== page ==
Using digital libraries to encourage and improve learning

Emma Rosén is the deputy principal at MediaGymnasiet in Nacka outside Stockholm, where they just invested in WeLib.

MediaGymnasiet is one of Sweden’s oldest independent schools. Founded in 1993, they have maintained their methods of teaching through 3 distinct programs which have a clear focus on the media; Aesthetic program, Social Sciences program and Technology program.
The aesthetic program includes Games, Photos, Animations & Graphic Design as well as Film & TV. The Social Sciences program includes Journalism and the Technology program focuses on Digital Production and Code.

All of the programs include production, during which students receive supervision and the opportunity to develop as much as possible, additionally they often also work in projects where they can, for example, work on projects for clients from outside of the school.

“Our pupils and teachers are good with digital tools and so most of the work is done digitally, but of course we also have sketch books, watercolour painting in aesthetic communication and labbing in chemistry”, says Emma.

In the case of school libraries, MedieGymnasiet previously had a collaboration with the local library, but Emma says that they felt that the students were much more digital.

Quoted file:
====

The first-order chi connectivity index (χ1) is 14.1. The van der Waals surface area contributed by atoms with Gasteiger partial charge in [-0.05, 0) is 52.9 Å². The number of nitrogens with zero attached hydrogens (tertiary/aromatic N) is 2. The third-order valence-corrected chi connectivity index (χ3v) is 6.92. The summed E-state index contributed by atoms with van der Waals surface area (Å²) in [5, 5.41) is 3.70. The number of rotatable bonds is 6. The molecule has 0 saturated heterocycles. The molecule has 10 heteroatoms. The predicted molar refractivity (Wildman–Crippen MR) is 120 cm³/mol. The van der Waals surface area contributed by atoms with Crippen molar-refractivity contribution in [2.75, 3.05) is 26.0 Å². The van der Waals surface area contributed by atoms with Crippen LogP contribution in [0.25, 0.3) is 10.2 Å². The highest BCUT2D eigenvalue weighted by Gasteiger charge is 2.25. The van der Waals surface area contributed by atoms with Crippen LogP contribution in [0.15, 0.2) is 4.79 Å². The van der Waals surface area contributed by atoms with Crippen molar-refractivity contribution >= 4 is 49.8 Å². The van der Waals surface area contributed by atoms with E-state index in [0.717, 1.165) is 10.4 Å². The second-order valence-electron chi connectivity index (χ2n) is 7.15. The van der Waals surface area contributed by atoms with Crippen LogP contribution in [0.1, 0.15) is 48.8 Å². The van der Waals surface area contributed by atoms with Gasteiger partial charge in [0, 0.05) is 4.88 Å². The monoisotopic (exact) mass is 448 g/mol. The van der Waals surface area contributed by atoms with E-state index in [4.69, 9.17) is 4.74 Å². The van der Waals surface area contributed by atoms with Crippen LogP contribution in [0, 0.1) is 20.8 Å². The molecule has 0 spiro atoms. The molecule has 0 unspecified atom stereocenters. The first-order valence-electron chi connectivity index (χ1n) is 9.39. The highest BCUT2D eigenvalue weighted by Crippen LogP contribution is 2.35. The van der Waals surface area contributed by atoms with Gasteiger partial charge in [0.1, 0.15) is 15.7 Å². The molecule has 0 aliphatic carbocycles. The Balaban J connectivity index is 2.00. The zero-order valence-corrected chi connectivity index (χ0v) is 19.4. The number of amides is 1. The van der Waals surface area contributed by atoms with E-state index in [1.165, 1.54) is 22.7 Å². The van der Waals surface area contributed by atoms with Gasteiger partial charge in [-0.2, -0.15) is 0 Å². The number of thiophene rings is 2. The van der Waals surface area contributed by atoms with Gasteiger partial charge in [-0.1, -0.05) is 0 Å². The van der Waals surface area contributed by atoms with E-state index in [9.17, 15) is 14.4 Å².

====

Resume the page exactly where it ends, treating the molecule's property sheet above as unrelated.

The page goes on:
“With the help of a digital library, we lower the threshold into reading. We also have physical books on our learning square, but when it comes to reading books outside of what is necessary for educational purposes, we believe it will increase with the help of digital resources,” says Emma.

They also want to get started using the digital sources the school already has, and Emma hopes that WeLib will increase both the use and accessibility of the school’s resources.

“We look forward to making it easier for both students and teachers to use digital resources, partly thanks to the possibility of collecting resources in one place, and that it is possible to search all sources. We are also looking forward to a larger library when it comes to class sets, which we hope will increase our students’ reading,” continues Emma.

MediaGymnasium’s WeLib will be able to contribute to thinking about sources other than those that are written or in movies. The pupils, for example, make game productions as upper secondary school work, which could inspire and be searchable for future students. The school library becomes the place where students’ work is preserved and can be used again.

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